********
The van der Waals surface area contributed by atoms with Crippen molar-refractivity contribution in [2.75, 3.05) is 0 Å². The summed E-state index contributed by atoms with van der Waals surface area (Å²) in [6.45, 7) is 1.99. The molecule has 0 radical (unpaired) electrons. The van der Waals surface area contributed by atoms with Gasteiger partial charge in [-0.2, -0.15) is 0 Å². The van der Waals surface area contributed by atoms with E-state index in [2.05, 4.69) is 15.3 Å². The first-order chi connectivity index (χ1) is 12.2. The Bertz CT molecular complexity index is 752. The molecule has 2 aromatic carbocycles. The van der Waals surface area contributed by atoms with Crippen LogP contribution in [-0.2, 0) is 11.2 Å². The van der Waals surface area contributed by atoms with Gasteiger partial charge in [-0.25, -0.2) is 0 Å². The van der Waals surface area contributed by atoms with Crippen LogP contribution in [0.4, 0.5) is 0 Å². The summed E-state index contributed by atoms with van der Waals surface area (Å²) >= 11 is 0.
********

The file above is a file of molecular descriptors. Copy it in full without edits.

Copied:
The van der Waals surface area contributed by atoms with Crippen molar-refractivity contribution in [2.75, 3.05) is 0 Å². The summed E-state index contributed by atoms with van der Waals surface area (Å²) in [6.45, 7) is 1.99. The molecule has 0 radical (unpaired) electrons. The van der Waals surface area contributed by atoms with Gasteiger partial charge in [-0.2, -0.15) is 0 Å². The van der Waals surface area contributed by atoms with E-state index in [2.05, 4.69) is 15.3 Å². The first-order chi connectivity index (χ1) is 12.2. The Bertz CT molecular complexity index is 752. The molecule has 2 aromatic carbocycles. The van der Waals surface area contributed by atoms with Crippen LogP contribution in [-0.2, 0) is 11.2 Å². The van der Waals surface area contributed by atoms with Gasteiger partial charge in [-0.25, -0.2) is 0 Å². The van der Waals surface area contributed by atoms with Crippen LogP contribution in [0.4, 0.5) is 0 Å². The summed E-state index contributed by atoms with van der Waals surface area (Å²) >= 11 is 0.